Objectives: Guidelines recommend routine testing for latent TB infection (LTBI) in people living with HIV. However there are few cost-effectiveness studies to justify this in contemporary high resource, low TB/HIV incidence settings. We sought to assess the uptake, yield and cost-effectiveness of testing for latent and active TB. Methods: Adults attending an ambulatory HIV clinic in London, UK were prospectively recruited by stratified selection and tested for TB infection using symptom questionnaires, chest radiograph (CXR), tuberculin skin test (TST), T-Spot.TB and induced sputum. From this, 30 testing strategies were compared in a cost-effectiveness model including probabilistic sensitivity analysis using Monte Carlo simulation. Results: 219 subjects were assessed; 95% were using antiretroviral therapy (ART). Smear negative, culture positive TB was present in 0.9% asymptomatic subjects, LTBI in 9%. Only strategies testing those from subSaharan Africa with a TST or interferon gamma release assay (IGRA) with or without CXR, or testing those from countries with a TB incidence of >40/100,000 with TST alone were cost-effective using a £30,000/QALY threshold. Conclusions: Cost-effectiveness analysis in an adult HIV cohort with high ART usage suggests there is limited benefit beyond routine testing for latent TB in people from high and possibly medium TB incidence settings.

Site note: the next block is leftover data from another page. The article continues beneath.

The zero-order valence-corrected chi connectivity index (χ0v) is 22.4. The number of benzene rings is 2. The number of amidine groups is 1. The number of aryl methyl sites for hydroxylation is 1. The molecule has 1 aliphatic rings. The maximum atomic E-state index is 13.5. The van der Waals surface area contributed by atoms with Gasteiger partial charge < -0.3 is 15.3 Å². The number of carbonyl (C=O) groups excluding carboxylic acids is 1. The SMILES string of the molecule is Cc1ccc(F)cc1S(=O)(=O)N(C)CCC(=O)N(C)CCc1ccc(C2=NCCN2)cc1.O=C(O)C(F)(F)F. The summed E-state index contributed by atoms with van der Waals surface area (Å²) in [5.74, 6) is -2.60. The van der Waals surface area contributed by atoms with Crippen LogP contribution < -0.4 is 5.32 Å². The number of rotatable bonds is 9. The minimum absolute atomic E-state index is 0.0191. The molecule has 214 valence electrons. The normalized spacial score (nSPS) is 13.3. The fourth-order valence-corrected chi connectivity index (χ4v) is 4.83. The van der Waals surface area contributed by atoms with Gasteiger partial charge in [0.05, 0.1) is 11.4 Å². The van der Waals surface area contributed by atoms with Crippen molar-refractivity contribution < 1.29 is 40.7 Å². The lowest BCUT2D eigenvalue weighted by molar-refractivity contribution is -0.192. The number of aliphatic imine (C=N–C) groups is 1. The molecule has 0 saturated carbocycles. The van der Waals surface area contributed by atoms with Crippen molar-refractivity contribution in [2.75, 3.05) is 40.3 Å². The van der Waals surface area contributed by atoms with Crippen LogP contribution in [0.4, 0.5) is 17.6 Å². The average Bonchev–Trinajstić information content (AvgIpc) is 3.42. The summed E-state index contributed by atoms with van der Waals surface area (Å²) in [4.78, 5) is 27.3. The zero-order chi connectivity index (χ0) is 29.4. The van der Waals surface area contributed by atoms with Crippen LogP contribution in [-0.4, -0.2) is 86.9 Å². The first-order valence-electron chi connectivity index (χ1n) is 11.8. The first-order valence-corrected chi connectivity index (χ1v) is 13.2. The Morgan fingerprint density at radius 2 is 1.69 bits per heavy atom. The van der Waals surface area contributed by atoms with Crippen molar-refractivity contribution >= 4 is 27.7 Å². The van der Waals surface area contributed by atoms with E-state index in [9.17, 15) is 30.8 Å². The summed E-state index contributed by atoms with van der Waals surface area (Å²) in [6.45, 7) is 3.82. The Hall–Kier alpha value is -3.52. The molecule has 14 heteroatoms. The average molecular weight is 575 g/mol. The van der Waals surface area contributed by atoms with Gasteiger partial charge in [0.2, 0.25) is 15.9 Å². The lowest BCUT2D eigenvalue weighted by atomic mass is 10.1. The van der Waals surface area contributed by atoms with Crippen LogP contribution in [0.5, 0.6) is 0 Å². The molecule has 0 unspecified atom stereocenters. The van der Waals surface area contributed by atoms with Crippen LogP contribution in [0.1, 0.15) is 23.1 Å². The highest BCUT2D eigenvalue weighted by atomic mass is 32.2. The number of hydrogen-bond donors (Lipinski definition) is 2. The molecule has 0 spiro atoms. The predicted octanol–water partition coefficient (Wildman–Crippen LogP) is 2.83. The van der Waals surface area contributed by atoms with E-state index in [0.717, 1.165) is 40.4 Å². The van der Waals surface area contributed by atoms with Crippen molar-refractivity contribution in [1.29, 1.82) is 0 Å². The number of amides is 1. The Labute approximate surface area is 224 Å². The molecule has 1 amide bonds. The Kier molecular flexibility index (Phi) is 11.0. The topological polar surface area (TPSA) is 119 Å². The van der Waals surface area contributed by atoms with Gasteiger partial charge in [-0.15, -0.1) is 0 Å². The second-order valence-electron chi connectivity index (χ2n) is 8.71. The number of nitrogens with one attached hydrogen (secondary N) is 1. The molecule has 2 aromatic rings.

Bibliographical noteFunding Information:
Professor Abubakar is funded by National Institute for Health Research and the Medical Research Council.
- Costs and Cost analysis
- HIV infection